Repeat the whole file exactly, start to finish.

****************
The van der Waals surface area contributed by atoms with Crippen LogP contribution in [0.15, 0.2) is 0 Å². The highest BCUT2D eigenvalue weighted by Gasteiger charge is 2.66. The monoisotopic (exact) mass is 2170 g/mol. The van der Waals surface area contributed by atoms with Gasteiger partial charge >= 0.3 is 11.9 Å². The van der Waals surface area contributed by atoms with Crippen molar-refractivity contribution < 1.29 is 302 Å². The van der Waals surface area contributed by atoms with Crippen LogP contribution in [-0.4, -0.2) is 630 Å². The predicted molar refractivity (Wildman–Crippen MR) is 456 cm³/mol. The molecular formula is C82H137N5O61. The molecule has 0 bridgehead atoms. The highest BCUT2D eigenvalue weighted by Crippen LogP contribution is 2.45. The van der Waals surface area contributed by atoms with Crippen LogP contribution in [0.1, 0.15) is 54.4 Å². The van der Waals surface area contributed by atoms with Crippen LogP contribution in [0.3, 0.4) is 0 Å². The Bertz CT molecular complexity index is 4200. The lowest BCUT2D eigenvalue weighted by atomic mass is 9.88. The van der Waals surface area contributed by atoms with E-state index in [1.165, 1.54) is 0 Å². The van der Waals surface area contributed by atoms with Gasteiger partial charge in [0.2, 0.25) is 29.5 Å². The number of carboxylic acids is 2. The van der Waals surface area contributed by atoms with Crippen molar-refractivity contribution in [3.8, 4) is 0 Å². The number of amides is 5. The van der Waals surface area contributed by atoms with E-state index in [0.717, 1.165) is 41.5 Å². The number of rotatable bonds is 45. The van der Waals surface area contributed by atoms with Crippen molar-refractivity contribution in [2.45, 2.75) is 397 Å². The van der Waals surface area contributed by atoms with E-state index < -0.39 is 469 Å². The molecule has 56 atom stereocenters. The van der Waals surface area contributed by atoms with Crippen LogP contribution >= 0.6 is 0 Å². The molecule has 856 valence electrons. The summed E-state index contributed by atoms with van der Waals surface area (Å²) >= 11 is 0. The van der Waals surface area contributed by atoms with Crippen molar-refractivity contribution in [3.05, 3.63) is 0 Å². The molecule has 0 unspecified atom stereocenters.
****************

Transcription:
The van der Waals surface area contributed by atoms with Crippen LogP contribution in [0.15, 0.2) is 0 Å². The highest BCUT2D eigenvalue weighted by Gasteiger charge is 2.66. The monoisotopic (exact) mass is 2170 g/mol. The van der Waals surface area contributed by atoms with Gasteiger partial charge >= 0.3 is 11.9 Å². The van der Waals surface area contributed by atoms with Crippen molar-refractivity contribution < 1.29 is 302 Å². The van der Waals surface area contributed by atoms with Crippen LogP contribution in [-0.4, -0.2) is 630 Å². The predicted molar refractivity (Wildman–Crippen MR) is 456 cm³/mol. The molecular formula is C82H137N5O61. The molecule has 0 bridgehead atoms. The highest BCUT2D eigenvalue weighted by Crippen LogP contribution is 2.45. The van der Waals surface area contributed by atoms with Crippen LogP contribution in [0.1, 0.15) is 54.4 Å². The van der Waals surface area contributed by atoms with Crippen LogP contribution in [0.3, 0.4) is 0 Å². The Bertz CT molecular complexity index is 4200. The lowest BCUT2D eigenvalue weighted by atomic mass is 9.88. The van der Waals surface area contributed by atoms with E-state index in [1.165, 1.54) is 0 Å². The van der Waals surface area contributed by atoms with Gasteiger partial charge in [0.2, 0.25) is 29.5 Å². The number of carboxylic acids is 2. The van der Waals surface area contributed by atoms with Crippen molar-refractivity contribution in [3.8, 4) is 0 Å². The number of amides is 5. The van der Waals surface area contributed by atoms with E-state index in [0.717, 1.165) is 41.5 Å². The number of rotatable bonds is 45. The van der Waals surface area contributed by atoms with Crippen molar-refractivity contribution in [2.45, 2.75) is 397 Å². The van der Waals surface area contributed by atoms with E-state index < -0.39 is 469 Å². The molecule has 56 atom stereocenters. The van der Waals surface area contributed by atoms with Crippen LogP contribution >= 0.6 is 0 Å². The molecule has 856 valence electrons. The summed E-state index contributed by atoms with van der Waals surface area (Å²) >= 11 is 0. The van der Waals surface area contributed by atoms with Crippen molar-refractivity contribution in [3.05, 3.63) is 0 Å². The molecule has 0 unspecified atom stereocenters.